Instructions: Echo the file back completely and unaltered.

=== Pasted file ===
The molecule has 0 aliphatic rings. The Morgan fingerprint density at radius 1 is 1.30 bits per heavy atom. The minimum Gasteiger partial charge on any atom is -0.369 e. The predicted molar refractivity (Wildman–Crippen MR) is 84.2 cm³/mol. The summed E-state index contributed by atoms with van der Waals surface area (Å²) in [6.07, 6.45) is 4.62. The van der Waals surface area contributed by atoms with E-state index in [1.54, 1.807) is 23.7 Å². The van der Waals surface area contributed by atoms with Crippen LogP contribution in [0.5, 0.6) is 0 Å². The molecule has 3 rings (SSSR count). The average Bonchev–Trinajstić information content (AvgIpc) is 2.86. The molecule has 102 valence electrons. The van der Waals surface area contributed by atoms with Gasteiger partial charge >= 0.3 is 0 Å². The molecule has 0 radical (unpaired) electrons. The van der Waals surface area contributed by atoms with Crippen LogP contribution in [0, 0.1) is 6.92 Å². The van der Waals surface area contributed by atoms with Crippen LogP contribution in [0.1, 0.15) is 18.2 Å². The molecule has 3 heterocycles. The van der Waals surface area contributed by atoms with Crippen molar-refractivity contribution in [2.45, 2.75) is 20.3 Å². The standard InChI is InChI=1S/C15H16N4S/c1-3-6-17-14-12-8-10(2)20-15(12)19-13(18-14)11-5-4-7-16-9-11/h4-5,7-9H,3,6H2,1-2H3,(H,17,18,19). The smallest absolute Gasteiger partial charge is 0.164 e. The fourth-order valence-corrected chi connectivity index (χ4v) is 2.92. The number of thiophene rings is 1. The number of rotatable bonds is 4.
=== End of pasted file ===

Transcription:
The molecule has 0 aliphatic rings. The Morgan fingerprint density at radius 1 is 1.30 bits per heavy atom. The minimum Gasteiger partial charge on any atom is -0.369 e. The predicted molar refractivity (Wildman–Crippen MR) is 84.2 cm³/mol. The summed E-state index contributed by atoms with van der Waals surface area (Å²) in [6.07, 6.45) is 4.62. The van der Waals surface area contributed by atoms with E-state index in [1.54, 1.807) is 23.7 Å². The van der Waals surface area contributed by atoms with Crippen LogP contribution in [0.5, 0.6) is 0 Å². The molecule has 3 rings (SSSR count). The average Bonchev–Trinajstić information content (AvgIpc) is 2.86. The molecule has 102 valence electrons. The van der Waals surface area contributed by atoms with Gasteiger partial charge >= 0.3 is 0 Å². The molecule has 0 radical (unpaired) electrons. The van der Waals surface area contributed by atoms with Crippen LogP contribution in [0, 0.1) is 6.92 Å². The van der Waals surface area contributed by atoms with Crippen LogP contribution in [0.1, 0.15) is 18.2 Å². The molecule has 3 heterocycles. The van der Waals surface area contributed by atoms with Crippen molar-refractivity contribution in [2.45, 2.75) is 20.3 Å². The standard InChI is InChI=1S/C15H16N4S/c1-3-6-17-14-12-8-10(2)20-15(12)19-13(18-14)11-5-4-7-16-9-11/h4-5,7-9H,3,6H2,1-2H3,(H,17,18,19). The smallest absolute Gasteiger partial charge is 0.164 e. The fourth-order valence-corrected chi connectivity index (χ4v) is 2.92. The number of thiophene rings is 1. The number of rotatable bonds is 4.